(James Herriot is actually the pen name for James Alfred Wight)
In 1940, James Herriot was a young veterinarian college graduate looking for work. He applied for a position with Siegfried Farnon, a rural vet, and to his amazement, was hired. That began years of interesting animal cases that the author would write about later. As a country vet, James worked with horses, cows, rabbits, sheep, and pigs, as well as people’s pets. Because he was so young, and the new fellow in the community, it took awhile for people to accept him. But as time went by, he became respected and loved.
James shared some of his most interesting veterinarian visits. His recall of how the animal looked, the details of its illness, and the demeanor of its owner, are astounding. Sometimes the diagnosis was simple, sometimes complex. Sometimes he was treated like family by the person who had called him, sometimes they treated him quite rudely. Sometimes the treatment worked, sometimes the treatment failed and the animal died. It was a mixture of the good and bad times of being an animal doctor.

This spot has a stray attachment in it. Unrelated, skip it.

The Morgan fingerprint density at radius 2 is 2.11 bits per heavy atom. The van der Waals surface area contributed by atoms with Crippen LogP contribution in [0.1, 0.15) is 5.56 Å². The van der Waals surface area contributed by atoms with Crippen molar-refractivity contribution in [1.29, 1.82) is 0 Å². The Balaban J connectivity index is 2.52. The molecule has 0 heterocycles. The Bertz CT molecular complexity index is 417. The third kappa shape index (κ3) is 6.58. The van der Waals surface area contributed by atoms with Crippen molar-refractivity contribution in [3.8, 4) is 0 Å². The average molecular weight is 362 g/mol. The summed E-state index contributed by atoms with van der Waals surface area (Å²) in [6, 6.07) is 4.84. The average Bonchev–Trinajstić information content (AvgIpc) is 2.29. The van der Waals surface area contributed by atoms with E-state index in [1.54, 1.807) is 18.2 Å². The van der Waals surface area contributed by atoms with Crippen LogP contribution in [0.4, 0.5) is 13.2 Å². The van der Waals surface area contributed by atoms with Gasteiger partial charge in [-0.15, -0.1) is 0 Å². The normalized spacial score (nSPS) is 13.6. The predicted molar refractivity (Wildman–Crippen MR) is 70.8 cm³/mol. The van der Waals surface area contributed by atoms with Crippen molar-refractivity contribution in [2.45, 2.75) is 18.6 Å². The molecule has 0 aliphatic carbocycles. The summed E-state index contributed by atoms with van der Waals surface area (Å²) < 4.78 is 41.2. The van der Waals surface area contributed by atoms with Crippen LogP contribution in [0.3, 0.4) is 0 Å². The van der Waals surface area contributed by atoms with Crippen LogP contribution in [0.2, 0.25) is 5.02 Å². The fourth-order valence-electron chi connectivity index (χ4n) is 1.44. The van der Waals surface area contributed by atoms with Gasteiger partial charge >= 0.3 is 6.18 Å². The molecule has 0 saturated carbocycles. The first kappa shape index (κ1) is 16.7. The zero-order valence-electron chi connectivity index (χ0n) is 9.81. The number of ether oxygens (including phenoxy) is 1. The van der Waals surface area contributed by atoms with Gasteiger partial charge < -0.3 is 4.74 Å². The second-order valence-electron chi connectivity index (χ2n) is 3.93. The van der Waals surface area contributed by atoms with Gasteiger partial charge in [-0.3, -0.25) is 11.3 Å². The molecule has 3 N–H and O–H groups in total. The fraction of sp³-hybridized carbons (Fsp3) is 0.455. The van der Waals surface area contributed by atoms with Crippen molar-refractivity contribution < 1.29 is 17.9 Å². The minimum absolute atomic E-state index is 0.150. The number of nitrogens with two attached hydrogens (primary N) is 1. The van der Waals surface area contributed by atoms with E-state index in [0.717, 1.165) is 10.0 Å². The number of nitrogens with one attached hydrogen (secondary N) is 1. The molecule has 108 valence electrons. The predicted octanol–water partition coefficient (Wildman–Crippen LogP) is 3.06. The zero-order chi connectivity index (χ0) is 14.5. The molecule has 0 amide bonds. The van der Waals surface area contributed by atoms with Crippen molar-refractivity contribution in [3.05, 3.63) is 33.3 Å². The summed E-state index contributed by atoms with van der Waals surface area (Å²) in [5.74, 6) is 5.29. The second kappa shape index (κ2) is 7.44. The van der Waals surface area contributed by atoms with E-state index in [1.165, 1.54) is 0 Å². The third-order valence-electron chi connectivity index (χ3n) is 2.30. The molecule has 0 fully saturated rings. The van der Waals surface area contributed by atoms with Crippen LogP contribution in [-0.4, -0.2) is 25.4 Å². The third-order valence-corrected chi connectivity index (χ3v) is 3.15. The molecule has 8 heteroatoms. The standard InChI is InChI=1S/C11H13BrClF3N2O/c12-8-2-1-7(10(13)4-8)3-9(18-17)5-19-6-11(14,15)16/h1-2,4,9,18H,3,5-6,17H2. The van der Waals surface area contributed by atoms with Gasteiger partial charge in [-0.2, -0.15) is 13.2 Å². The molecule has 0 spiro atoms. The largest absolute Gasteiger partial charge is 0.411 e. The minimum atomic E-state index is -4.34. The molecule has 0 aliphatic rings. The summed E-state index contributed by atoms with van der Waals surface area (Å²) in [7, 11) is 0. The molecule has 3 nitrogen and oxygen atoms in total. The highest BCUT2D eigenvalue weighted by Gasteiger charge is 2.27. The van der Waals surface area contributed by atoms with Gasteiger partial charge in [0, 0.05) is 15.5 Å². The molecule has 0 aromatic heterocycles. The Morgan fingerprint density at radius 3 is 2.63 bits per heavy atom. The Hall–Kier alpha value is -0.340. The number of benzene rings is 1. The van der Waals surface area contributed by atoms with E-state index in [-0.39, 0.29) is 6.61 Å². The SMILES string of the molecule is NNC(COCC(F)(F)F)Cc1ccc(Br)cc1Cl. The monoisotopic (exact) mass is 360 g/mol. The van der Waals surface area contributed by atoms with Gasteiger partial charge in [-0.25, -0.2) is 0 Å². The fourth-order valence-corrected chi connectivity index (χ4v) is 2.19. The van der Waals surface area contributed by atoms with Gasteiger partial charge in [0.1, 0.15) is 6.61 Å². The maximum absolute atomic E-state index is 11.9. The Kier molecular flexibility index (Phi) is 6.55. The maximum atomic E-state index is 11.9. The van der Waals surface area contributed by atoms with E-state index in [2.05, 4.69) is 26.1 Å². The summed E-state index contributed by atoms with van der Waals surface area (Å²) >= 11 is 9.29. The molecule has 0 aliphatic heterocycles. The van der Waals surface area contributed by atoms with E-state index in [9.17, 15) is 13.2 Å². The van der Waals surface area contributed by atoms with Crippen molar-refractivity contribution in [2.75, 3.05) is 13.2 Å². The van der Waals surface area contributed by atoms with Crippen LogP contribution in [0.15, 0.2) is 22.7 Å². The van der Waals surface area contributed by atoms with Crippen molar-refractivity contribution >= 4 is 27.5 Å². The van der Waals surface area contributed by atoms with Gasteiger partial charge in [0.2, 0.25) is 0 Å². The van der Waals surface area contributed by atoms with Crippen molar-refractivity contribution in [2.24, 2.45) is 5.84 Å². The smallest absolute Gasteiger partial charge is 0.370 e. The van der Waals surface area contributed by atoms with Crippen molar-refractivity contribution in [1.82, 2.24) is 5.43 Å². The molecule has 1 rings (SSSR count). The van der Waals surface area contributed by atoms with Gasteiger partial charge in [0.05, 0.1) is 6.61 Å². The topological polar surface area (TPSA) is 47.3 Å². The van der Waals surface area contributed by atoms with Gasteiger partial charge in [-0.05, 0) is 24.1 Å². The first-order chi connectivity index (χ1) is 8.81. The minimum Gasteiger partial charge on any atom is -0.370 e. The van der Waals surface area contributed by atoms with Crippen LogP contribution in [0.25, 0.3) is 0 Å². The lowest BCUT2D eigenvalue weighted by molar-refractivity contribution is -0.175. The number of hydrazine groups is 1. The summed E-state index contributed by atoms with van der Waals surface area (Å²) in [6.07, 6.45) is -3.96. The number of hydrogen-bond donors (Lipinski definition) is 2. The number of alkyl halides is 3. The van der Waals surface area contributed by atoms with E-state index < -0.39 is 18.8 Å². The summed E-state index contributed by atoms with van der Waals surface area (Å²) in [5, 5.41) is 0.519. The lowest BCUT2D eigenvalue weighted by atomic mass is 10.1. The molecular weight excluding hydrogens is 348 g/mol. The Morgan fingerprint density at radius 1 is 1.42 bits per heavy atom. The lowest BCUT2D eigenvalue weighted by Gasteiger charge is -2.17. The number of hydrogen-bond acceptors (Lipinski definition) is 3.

The other thing that made this a great book was the dialogue between James, his boss Siegfried, and Siegfried’s younger brother Tristan. Siegfried was an eclectic sort who would tell James one thing, then the next day tell him something totally different. Sometimes he was magnanimous and gracious, other times scolding and harsh. Poor James was often confused about what his boss actually wanted him to do. Tristan also received verbal blasts, and James sometimes found himself in the middle of Siegfried and Tristan’s disagreements.
Although some of the names of people and places have been changed, this is still considered a fine biography. So many people enjoyed the book that it was made into a television show in 1978 by the BBC. This fine series is available on DVD – but read the book first!